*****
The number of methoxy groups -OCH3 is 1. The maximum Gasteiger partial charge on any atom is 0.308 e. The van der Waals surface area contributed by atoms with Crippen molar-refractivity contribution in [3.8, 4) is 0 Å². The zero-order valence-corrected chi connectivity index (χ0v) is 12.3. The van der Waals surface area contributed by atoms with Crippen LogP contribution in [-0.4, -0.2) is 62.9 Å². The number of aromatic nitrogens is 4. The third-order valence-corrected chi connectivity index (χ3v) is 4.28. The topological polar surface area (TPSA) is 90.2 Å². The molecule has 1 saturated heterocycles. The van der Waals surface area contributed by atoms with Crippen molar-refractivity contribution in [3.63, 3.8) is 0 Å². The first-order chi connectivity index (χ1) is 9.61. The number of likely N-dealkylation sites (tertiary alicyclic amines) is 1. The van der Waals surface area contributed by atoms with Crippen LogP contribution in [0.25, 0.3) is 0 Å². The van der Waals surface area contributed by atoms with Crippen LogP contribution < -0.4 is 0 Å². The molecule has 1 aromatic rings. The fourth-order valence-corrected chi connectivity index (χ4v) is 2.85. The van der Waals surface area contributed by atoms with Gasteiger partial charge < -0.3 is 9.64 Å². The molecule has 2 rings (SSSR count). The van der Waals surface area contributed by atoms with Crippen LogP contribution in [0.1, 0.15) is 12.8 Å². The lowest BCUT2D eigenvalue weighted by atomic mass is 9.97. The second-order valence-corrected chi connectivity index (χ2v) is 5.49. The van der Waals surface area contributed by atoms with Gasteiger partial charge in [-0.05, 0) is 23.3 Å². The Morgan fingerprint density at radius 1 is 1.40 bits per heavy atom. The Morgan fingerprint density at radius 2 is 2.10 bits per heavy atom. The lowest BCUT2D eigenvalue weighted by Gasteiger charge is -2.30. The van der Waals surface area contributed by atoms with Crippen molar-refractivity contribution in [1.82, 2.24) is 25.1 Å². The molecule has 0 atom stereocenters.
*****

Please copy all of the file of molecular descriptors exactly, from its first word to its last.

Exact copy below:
The number of methoxy groups -OCH3 is 1. The maximum Gasteiger partial charge on any atom is 0.308 e. The van der Waals surface area contributed by atoms with Crippen molar-refractivity contribution in [3.8, 4) is 0 Å². The zero-order valence-corrected chi connectivity index (χ0v) is 12.3. The van der Waals surface area contributed by atoms with Crippen LogP contribution in [-0.4, -0.2) is 62.9 Å². The number of aromatic nitrogens is 4. The third-order valence-corrected chi connectivity index (χ3v) is 4.28. The topological polar surface area (TPSA) is 90.2 Å². The molecule has 1 saturated heterocycles. The van der Waals surface area contributed by atoms with Crippen molar-refractivity contribution in [3.63, 3.8) is 0 Å². The first-order chi connectivity index (χ1) is 9.61. The number of likely N-dealkylation sites (tertiary alicyclic amines) is 1. The van der Waals surface area contributed by atoms with Crippen LogP contribution in [0.25, 0.3) is 0 Å². The van der Waals surface area contributed by atoms with Crippen LogP contribution < -0.4 is 0 Å². The molecule has 1 aromatic rings. The fourth-order valence-corrected chi connectivity index (χ4v) is 2.85. The van der Waals surface area contributed by atoms with Gasteiger partial charge < -0.3 is 9.64 Å². The molecule has 2 rings (SSSR count). The van der Waals surface area contributed by atoms with Crippen LogP contribution in [0.1, 0.15) is 12.8 Å². The lowest BCUT2D eigenvalue weighted by atomic mass is 9.97. The second-order valence-corrected chi connectivity index (χ2v) is 5.49. The van der Waals surface area contributed by atoms with Gasteiger partial charge in [-0.05, 0) is 23.3 Å². The Morgan fingerprint density at radius 1 is 1.40 bits per heavy atom. The Morgan fingerprint density at radius 2 is 2.10 bits per heavy atom. The lowest BCUT2D eigenvalue weighted by Gasteiger charge is -2.30. The van der Waals surface area contributed by atoms with Crippen molar-refractivity contribution in [1.82, 2.24) is 25.1 Å². The molecule has 0 atom stereocenters.